Above: TxDOT signs on South Dumas Avenue encourage drivers to be aware of the work they’re doing to mill the pothole-marked street and lay hot mix.

There was no wringing of hands. There were no prophecies of doom for the downtown businesses. Instead, the Dumas City Commission on Monday had few questions after TxDOT officials summarized their plans for two projects that have caused much angst in the community — the relief route and replacing the asphalt on Dumas Avenue with cement. Each are on TxDOT’s planning boards, but they stress the projects will be community driven and developed with the city’s input. The TxDOT officials spoke as the smell of hot mix wafted down Dumas Avenue after a day of milling the street to get rid of the car-rattling potholes.

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TxDOT’s Amarillo District Engineer Brian Crawford said the state is spending $1.2 million to repair Dumas Avenue, and the job is expected to last six weeks. Crews began the work last week, working on one lane at a time from 14th Street to about 19th Street. Once that’s completed, TxDOT crews will move north of 14th Street and repair the street all the way to 1st Street. Crawford’s appearance at a City Commission was his first since his appointment to Amarillo on April 1, 2016. He spoke briefly and then asked Dumas Area Engineer Corky Neukam to explain what TxDOT is doing.

“The pavement is so wide that we have to do it in four passes,” Neukam said. “We’re milling 3 inches and laying 61,000 square yards of hot mix. We’ll follow it with a seal coat program to seal out the moisture.”

Neukam then told the commissioners TxDOT’s Director of Transportation, Planning and Development Gus Khankarli would speak about TxDOT’s plans to lay concrete on Dumas Avenue from around 19th Street to 1st Street. Khankarli said the $18 million project is scheduled to begin in fiscal 2018, which begins September 2017, and TxDOT’s project tracker shows the project will be ready to bid June 5, 2017. First, though, the state and the city of Dumas have to determine who will pay for moving the utilities buried under Dumas Avenue. Dumas officials submitted documents they say shows the utilities were in place when TxDOT took possession of the street in 1932. Khankarli said they’re half way there.

“We have been working with the city and reviewing the paperwork they submitted,” Khankarli said. “Through discussions with Arbie (Dumas City Manager Arbie Taylor) and the city’s engineer, I believe we are comfortable with recommending the water line was in place from the courthouse north to where the old water tower was.”

The city, though, has yet to prove the lines were in place south of the courthouse.

“We’re still waiting for the city to make a proper evaluation,” Khankarli said.

Mayor Pro Tem Dr. David Bonner asked about the possibility of enhancing Dumas Avenue’s sidewalks, given they’ll be replaced during the cement project. He suggested placing tiles in the sidewalk that might provide historical or other information about the city and businesses, which is something he said a city in Oklahoma did. Crawford said it’s possible, but the city would have to pay for it. Khankarli said Bonner’s idea is an example of how TxDOT encourages the city to partner with them in the planning of the project.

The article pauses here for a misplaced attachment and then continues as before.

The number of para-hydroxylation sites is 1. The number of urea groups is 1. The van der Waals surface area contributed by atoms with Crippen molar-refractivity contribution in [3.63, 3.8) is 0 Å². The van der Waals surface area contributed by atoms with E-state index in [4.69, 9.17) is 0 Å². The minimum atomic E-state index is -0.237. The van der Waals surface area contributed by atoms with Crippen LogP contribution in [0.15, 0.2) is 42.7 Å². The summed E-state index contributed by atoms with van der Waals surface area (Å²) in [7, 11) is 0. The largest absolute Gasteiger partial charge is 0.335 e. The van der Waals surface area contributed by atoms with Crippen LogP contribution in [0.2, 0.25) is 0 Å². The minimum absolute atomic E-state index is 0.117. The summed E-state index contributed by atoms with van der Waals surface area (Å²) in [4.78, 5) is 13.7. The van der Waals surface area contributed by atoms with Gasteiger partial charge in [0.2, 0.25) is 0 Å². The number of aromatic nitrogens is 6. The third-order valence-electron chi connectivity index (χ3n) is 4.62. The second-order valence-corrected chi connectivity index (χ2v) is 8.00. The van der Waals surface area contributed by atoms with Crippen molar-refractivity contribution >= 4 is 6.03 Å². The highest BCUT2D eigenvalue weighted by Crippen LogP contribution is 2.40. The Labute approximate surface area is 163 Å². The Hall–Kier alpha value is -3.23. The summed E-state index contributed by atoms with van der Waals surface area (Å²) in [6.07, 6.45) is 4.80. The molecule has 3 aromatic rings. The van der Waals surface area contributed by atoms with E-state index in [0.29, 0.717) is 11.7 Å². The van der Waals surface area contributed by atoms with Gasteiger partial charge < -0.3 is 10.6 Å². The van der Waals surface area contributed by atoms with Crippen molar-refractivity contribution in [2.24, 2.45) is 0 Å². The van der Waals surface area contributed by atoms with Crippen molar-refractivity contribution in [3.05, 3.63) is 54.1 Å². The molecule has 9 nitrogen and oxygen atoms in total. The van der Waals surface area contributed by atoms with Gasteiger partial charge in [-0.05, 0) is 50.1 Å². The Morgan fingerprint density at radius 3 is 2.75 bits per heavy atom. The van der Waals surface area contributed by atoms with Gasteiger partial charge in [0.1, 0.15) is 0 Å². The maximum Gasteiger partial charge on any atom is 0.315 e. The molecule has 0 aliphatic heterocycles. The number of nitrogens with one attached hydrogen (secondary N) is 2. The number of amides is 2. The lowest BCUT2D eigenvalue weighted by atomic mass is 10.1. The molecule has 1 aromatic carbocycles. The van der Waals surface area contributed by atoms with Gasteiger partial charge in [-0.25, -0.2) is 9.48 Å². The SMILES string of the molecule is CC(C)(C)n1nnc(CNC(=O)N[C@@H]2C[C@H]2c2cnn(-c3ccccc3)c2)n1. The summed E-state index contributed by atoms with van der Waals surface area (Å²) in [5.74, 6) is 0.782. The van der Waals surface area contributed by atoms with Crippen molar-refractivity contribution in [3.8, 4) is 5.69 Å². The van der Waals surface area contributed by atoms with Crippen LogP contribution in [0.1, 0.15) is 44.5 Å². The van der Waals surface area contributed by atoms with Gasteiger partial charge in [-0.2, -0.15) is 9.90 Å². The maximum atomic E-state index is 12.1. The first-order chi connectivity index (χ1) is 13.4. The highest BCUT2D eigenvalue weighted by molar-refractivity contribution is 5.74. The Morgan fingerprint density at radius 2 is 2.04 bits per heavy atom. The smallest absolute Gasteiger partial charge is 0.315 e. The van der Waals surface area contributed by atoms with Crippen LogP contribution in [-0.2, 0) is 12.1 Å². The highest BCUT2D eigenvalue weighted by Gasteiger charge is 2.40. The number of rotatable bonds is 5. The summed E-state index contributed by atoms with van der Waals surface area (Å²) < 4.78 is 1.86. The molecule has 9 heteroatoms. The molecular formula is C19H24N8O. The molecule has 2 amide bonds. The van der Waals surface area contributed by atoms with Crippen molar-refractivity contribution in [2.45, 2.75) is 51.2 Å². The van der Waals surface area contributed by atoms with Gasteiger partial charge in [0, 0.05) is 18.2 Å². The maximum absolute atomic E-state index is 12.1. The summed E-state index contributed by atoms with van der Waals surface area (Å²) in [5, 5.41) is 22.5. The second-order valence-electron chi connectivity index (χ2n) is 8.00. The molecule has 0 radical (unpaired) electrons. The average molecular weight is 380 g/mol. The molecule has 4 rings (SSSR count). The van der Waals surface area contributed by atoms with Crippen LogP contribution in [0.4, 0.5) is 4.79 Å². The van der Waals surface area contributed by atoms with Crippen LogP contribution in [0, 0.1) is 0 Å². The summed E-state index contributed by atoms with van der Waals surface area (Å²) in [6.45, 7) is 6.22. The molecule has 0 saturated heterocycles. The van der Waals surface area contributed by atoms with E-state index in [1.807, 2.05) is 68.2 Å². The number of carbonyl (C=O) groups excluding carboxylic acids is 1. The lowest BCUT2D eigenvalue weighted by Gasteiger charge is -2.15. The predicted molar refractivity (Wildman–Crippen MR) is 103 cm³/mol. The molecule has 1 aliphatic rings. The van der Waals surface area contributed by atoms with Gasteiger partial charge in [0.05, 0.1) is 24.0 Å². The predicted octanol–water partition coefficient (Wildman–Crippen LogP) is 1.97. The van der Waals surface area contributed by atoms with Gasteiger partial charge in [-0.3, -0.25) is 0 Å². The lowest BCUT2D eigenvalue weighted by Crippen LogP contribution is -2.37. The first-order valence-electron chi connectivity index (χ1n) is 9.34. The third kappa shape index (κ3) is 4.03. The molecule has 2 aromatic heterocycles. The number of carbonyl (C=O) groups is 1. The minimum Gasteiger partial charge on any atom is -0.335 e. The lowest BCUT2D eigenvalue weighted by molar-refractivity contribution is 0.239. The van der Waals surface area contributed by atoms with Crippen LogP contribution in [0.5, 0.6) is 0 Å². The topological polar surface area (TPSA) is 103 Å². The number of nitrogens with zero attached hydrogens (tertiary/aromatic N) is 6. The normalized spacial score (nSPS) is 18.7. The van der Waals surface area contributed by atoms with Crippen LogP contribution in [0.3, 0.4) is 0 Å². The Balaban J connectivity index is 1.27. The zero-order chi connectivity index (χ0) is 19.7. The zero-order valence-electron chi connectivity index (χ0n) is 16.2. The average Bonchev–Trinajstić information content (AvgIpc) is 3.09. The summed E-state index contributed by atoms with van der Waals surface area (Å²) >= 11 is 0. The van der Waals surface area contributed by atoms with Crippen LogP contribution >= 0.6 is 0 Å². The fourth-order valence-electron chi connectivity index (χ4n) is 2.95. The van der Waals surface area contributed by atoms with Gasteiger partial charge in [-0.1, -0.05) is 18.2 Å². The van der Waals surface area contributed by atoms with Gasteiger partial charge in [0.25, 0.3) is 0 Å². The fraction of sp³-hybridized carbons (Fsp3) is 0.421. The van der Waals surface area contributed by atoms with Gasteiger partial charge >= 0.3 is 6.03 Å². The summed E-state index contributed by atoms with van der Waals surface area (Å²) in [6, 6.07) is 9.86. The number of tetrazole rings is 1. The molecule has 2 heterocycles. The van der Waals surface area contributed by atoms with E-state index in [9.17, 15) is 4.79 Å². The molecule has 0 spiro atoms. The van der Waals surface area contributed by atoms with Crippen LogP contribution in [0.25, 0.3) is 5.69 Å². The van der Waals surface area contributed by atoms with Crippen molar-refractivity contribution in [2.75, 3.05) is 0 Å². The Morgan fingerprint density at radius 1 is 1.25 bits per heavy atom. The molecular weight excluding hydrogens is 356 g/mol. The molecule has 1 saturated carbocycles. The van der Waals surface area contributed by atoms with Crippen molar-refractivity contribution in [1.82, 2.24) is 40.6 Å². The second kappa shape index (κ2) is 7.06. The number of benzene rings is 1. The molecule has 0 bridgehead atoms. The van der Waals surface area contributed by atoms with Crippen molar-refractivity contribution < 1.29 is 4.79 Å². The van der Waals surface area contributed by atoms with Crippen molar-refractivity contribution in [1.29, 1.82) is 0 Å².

And then there are the traffic lights on Dumas Avenue, whose numbers some people question.

“We’ve requested a traffic study to be done through town,” he said. “We need to make sure all the signals are warranted, and if they’re not then we need to integrate that into the findings.”

But the project that’s drawn the hottest fire, the one that spurred some local officials to amass their power in several attempts to stop it, elicited little response and questions from the commissioners. The relief route expected to be built south of Dumas has caused little stir since the city passed a resolution in February 2015, authorizing TxDOT to move forward with a feasibility plan to build it. The Moore County Commissioners’ Court also passed their resolution in February 2015. Khankarli said he has spoken with Moore County Judge Rowdy Rhoades about forming a work group that would include people from the city, county and various organizations to generate ideas for the relief route, including its location.

“Anything we do is community driven,” Khankarli said. “We want to make sure our (TxDOT) role is as a facilitator.”

Khankarli later said once the work group meets and makes recommendations, there will be public meetings to further develop plans. Public hearings with follow that.

“When the community leaders, the stakeholders, say, ‘This is what we want,’ we move to public meetings,” Khankarli said. “Having an integrated plan will accelerate the relief route.”

The relief route has $5 million in federally earmarked money, but it’s not enough. The project hasn’t been launched because once it is, the clock begins to run, which forces TxDOT into a schedule not augmented with the required studies and preparations.

“Let’s get the studies done so we can get the right of way,” Khankarli said. “But it’s important to get the work group going and then have the public meetings and hearings, and then we can determine how we’re going to fund the project.”